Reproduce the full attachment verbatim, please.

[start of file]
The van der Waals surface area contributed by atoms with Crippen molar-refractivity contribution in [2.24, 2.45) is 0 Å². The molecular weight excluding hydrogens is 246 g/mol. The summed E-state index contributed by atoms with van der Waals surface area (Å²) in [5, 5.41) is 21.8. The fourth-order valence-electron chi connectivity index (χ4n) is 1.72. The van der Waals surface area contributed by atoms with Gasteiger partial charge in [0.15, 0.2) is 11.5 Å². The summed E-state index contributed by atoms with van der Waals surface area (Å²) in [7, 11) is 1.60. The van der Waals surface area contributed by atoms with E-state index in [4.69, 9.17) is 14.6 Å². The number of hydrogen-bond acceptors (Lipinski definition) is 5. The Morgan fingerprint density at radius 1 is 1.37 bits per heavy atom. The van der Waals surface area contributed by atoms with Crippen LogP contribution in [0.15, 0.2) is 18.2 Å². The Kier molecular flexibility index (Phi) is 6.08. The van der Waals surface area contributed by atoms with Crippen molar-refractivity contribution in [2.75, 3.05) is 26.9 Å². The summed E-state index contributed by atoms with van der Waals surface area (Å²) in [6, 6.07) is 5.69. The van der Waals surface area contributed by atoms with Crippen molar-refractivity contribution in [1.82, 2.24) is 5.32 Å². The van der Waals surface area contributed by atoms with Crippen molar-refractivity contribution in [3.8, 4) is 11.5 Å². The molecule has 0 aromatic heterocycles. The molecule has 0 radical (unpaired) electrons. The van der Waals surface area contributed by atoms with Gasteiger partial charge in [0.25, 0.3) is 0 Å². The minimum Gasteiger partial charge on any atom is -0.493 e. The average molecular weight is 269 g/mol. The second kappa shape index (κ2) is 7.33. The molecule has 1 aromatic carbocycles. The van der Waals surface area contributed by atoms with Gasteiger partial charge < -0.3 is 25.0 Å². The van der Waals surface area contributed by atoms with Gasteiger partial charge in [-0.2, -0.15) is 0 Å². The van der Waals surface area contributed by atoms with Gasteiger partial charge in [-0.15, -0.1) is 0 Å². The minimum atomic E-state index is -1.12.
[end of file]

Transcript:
The van der Waals surface area contributed by atoms with Crippen molar-refractivity contribution in [2.24, 2.45) is 0 Å². The molecular weight excluding hydrogens is 246 g/mol. The summed E-state index contributed by atoms with van der Waals surface area (Å²) in [5, 5.41) is 21.8. The fourth-order valence-electron chi connectivity index (χ4n) is 1.72. The van der Waals surface area contributed by atoms with Gasteiger partial charge in [0.15, 0.2) is 11.5 Å². The summed E-state index contributed by atoms with van der Waals surface area (Å²) in [7, 11) is 1.60. The van der Waals surface area contributed by atoms with E-state index in [4.69, 9.17) is 14.6 Å². The number of hydrogen-bond acceptors (Lipinski definition) is 5. The Morgan fingerprint density at radius 1 is 1.37 bits per heavy atom. The van der Waals surface area contributed by atoms with Crippen LogP contribution in [0.15, 0.2) is 18.2 Å². The Kier molecular flexibility index (Phi) is 6.08. The van der Waals surface area contributed by atoms with Crippen molar-refractivity contribution in [2.75, 3.05) is 26.9 Å². The summed E-state index contributed by atoms with van der Waals surface area (Å²) in [6, 6.07) is 5.69. The van der Waals surface area contributed by atoms with Crippen molar-refractivity contribution in [1.82, 2.24) is 5.32 Å². The van der Waals surface area contributed by atoms with Crippen molar-refractivity contribution in [3.8, 4) is 11.5 Å². The molecule has 0 aromatic heterocycles. The molecule has 0 radical (unpaired) electrons. The van der Waals surface area contributed by atoms with Gasteiger partial charge in [0.25, 0.3) is 0 Å². The minimum Gasteiger partial charge on any atom is -0.493 e. The average molecular weight is 269 g/mol. The second kappa shape index (κ2) is 7.33. The molecule has 1 aromatic carbocycles. The van der Waals surface area contributed by atoms with Gasteiger partial charge < -0.3 is 25.0 Å². The van der Waals surface area contributed by atoms with Gasteiger partial charge in [-0.2, -0.15) is 0 Å². The van der Waals surface area contributed by atoms with Gasteiger partial charge in [-0.15, -0.1) is 0 Å². The minimum atomic E-state index is -1.12.